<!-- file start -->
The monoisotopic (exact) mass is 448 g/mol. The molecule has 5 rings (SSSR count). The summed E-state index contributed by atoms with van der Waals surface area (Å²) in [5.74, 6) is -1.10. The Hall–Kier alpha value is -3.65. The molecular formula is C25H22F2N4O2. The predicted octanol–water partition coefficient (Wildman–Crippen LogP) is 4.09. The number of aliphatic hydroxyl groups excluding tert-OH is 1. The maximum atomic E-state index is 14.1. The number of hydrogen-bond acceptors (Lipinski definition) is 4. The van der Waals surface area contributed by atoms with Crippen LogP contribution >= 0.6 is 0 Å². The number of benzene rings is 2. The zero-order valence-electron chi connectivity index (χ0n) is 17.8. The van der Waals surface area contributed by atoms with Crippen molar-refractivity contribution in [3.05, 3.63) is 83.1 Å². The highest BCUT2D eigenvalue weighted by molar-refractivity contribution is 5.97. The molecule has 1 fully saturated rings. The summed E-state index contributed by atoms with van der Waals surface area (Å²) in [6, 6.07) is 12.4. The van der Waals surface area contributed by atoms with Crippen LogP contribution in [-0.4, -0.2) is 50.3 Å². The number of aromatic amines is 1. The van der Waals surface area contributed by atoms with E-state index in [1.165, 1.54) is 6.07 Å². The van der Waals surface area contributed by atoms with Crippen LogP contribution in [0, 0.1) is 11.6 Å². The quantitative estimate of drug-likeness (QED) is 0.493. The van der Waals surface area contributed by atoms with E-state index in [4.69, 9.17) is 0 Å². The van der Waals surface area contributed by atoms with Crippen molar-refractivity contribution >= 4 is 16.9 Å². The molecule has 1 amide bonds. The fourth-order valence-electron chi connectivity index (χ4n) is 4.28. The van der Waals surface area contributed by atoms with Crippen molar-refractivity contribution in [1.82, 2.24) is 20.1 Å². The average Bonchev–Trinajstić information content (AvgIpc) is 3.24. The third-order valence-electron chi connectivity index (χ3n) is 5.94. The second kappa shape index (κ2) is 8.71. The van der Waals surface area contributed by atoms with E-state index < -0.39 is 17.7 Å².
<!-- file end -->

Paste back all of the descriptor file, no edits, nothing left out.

The monoisotopic (exact) mass is 448 g/mol. The molecule has 5 rings (SSSR count). The summed E-state index contributed by atoms with van der Waals surface area (Å²) in [5.74, 6) is -1.10. The Hall–Kier alpha value is -3.65. The molecular formula is C25H22F2N4O2. The predicted octanol–water partition coefficient (Wildman–Crippen LogP) is 4.09. The number of aliphatic hydroxyl groups excluding tert-OH is 1. The maximum atomic E-state index is 14.1. The number of hydrogen-bond acceptors (Lipinski definition) is 4. The van der Waals surface area contributed by atoms with Crippen LogP contribution >= 0.6 is 0 Å². The number of benzene rings is 2. The zero-order valence-electron chi connectivity index (χ0n) is 17.8. The van der Waals surface area contributed by atoms with Crippen molar-refractivity contribution in [3.05, 3.63) is 83.1 Å². The highest BCUT2D eigenvalue weighted by molar-refractivity contribution is 5.97. The molecule has 1 fully saturated rings. The summed E-state index contributed by atoms with van der Waals surface area (Å²) in [6, 6.07) is 12.4. The van der Waals surface area contributed by atoms with Crippen LogP contribution in [-0.4, -0.2) is 50.3 Å². The number of aromatic amines is 1. The van der Waals surface area contributed by atoms with E-state index in [1.165, 1.54) is 6.07 Å². The van der Waals surface area contributed by atoms with Crippen LogP contribution in [0, 0.1) is 11.6 Å². The quantitative estimate of drug-likeness (QED) is 0.493. The van der Waals surface area contributed by atoms with E-state index in [4.69, 9.17) is 0 Å². The van der Waals surface area contributed by atoms with Crippen molar-refractivity contribution >= 4 is 16.9 Å². The molecule has 1 amide bonds. The fourth-order valence-electron chi connectivity index (χ4n) is 4.28. The van der Waals surface area contributed by atoms with Crippen molar-refractivity contribution in [1.82, 2.24) is 20.1 Å². The average Bonchev–Trinajstić information content (AvgIpc) is 3.24. The third-order valence-electron chi connectivity index (χ3n) is 5.94. The second kappa shape index (κ2) is 8.71. The van der Waals surface area contributed by atoms with E-state index < -0.39 is 17.7 Å².